Solar greenhouse design begins with choosing the correct orientation for your greenhouse on your given site. For those in the Northern hemisphere, the length of the greenhouse (longer dimension) should face south as this is where the majority of light comes from. The north side of the greenhouse will collect little, if any light, and should be insulated to reduce heat loss. This is pretty well-known when it comes to designing solar greenhouses, but let’s go over some common questions that arise when siting and orienting your greenhouse.
What makes a good greenhouse location?
- Full access to light
- Limited shading: Identify any nearby trees or other structures that could shade the greenhouse. Note that shadows are less important in the summer, when shade will be helpful to reduce heat gain. Deciduous trees can shade the greenhouse in the summer, but may allow full light in the winter when they lose their leaves. Thus, it’s good to evaluate when the object will shade the greenhouse.
- Accessibility: Greenhouses need attention and it should be in a location you can easily get to
Above: The length of this attached 12 x 16 greenhouse faces south (*we no longer design greenhouses of this size). Below: You can see how little light comes directly from the north in this picture of a 10 x 12 greenhouse and chicken coop (*we no longer design greenhouses of this size). The profound shading on the north side indicates that very little light is coming from this direction. For that reason, the north side of a solar greenhouse is a good space to attach a storage shed, chicken coop or another structure that does not need direct light.
Attached or detached greenhouse?
A south-facing wall of another structure can be a great site for a solar greenhouse. Attached greenhouses have a number of advantages:
- The adjoining building can provide the solid north wall of the greenhouse. If this is already insulated, this makes an excellent protected side of the greenhouse, minimizing heat loss and exposure to the elements
- Close proximity to your house and easy access to the greenhouse
- Close proximity to electrical and water hook-ups
- If the greenhouse can be connected to the house via an opening or door, it will act as a source of passive heat for the home. This works well in homes already using passive solar design elements like thermal mass. In standard homes, be cautious to use glazing wisely to not create too much heat gain or heat loss
- Acts as a beautiful extension of your home. When we design your attached structure, we use custom colors and sidings to match the look and feel of your home. This in turn can increase your property’s value
Some potential disadvantages of an attached solar greenhouse:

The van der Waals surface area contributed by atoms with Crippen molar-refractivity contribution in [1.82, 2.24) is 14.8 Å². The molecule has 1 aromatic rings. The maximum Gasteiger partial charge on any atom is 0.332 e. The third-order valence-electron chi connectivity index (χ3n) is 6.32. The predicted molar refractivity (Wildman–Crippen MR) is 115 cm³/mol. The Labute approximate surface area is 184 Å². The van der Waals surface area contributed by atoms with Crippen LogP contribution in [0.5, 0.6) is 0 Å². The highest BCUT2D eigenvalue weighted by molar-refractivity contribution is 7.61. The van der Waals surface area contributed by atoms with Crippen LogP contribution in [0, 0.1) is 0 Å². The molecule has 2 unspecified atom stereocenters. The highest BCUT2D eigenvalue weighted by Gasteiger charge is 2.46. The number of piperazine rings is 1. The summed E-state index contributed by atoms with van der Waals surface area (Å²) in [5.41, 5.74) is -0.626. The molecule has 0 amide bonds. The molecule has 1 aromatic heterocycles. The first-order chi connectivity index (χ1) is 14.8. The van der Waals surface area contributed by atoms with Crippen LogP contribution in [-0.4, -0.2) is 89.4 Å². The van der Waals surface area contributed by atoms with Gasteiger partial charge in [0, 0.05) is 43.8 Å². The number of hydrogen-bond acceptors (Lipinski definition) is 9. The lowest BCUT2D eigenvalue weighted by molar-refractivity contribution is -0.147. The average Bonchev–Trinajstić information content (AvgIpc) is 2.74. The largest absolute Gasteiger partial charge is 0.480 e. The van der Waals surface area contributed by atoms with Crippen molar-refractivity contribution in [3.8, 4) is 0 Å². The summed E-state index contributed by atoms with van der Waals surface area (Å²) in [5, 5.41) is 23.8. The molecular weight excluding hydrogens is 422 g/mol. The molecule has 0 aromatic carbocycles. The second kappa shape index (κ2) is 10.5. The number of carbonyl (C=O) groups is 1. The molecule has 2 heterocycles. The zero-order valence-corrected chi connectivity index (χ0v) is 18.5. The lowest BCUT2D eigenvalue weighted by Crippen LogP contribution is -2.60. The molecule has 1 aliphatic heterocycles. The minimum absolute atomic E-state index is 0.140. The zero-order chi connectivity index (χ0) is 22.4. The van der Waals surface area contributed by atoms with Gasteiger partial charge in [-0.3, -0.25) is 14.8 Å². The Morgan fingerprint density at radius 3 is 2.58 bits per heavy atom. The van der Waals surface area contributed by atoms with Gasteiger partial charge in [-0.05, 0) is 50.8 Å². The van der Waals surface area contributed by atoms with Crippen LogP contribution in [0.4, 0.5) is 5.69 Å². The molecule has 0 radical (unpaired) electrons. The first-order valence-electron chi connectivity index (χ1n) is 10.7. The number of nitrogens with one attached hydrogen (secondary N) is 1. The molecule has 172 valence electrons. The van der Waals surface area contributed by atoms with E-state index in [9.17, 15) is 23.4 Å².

- Greenhouses are humid environments and water will condense on all surfaces. The siding of your home or any exposed surfaces needs to be able to handle constant humidity. Ask us about which materials to use or how to best protect materials from damage.
- Building off another structure can require a building permit because you’re altering the existing structure. This can be more strict than a permit for a detached greenhouse. Check with your county.
If you want the look of an attached greenhouse, but want to avoid some of the building restrictions that come with permitting, one trick is to build the greenhouse a couple of feet off the main structure and then build a false wall connecting the two (shown in the orange greenhouse below). You should still check with the county to find the off-set restrictions. Another way is to build a small walkway between the two structures.
What if it can’t face directly south?
Mostly south-facing is the goal, but in cases where that is not possible, a southwest or southeast facing greenhouse is doable. Southeast is preferable to southwest because it will get the morning sun, which helps heat up the greenhouse after it’s cooled down overnight. Just before dawn is the coldest part of night, so the morning sun helps the plants warm up after being stressed. Morning sun can also “wake the plants” up by activating photosynthesis with light earlier in the day.
Be cautious about a southwest or completely west-facing greenhouse. The afternoon can be the hottest part of the day and additional sun at this time can overheat the greenhouse. Again, this decision depends on your climate, how cold it gets, and how important it is to get those first/last few rays of winter sun.
We don’t recommend building the greenhouse without adequate southern exposure — greenhouses facing due east or west – unless you are willing to accept limitations in what you grow. If this is your only option, you should plant accordingly. Cool-weather and/or low-light crops will do better in east-facing greenhouses. Heat-loving crops like tomatoes and peppers will do better west-facing greenhouses but you may need to supplement light to get proper fruiting. Questions about your situation? Ask us.
What about a sloped site?
If you have a south-facing hillside, this can be an excellent spot for a solar greenhouse. The earth on the north side of the greenhouse adds insulation and protection. However, it does require more time and effort in the building process. You’ll need to create a structural north wall that can handle the additional downward pressure of the soil. Usually, this means building a concrete retaining wall, as shown below, in conjunction with a slab or footer. Side-walls should also be structurally supported. And all these walls should still be insulated because the ground surrounding the walls will freeze just like the air.